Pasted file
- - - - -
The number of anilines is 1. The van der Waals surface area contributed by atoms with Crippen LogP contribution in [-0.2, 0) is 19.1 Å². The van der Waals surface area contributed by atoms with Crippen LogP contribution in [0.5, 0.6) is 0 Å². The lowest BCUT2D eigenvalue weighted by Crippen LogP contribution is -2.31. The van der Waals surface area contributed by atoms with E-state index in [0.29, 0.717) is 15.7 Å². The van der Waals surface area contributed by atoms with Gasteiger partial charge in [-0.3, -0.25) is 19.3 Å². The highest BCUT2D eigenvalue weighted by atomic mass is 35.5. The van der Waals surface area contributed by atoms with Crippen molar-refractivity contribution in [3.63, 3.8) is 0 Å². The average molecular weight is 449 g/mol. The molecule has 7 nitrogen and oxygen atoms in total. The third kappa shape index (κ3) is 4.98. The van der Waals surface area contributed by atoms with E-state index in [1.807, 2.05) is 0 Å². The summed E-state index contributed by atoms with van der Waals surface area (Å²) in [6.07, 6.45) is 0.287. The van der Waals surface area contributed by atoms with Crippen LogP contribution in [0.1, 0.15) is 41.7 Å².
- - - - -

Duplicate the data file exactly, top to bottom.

The number of anilines is 1. The van der Waals surface area contributed by atoms with Crippen LogP contribution in [-0.2, 0) is 19.1 Å². The van der Waals surface area contributed by atoms with Crippen LogP contribution in [0.5, 0.6) is 0 Å². The lowest BCUT2D eigenvalue weighted by Crippen LogP contribution is -2.31. The van der Waals surface area contributed by atoms with E-state index in [0.29, 0.717) is 15.7 Å². The van der Waals surface area contributed by atoms with Gasteiger partial charge in [-0.3, -0.25) is 19.3 Å². The highest BCUT2D eigenvalue weighted by atomic mass is 35.5. The van der Waals surface area contributed by atoms with Crippen molar-refractivity contribution in [3.63, 3.8) is 0 Å². The average molecular weight is 449 g/mol. The molecule has 7 nitrogen and oxygen atoms in total. The third kappa shape index (κ3) is 4.98. The van der Waals surface area contributed by atoms with E-state index in [1.807, 2.05) is 0 Å². The summed E-state index contributed by atoms with van der Waals surface area (Å²) in [6.07, 6.45) is 0.287. The van der Waals surface area contributed by atoms with Crippen LogP contribution in [0.1, 0.15) is 41.7 Å².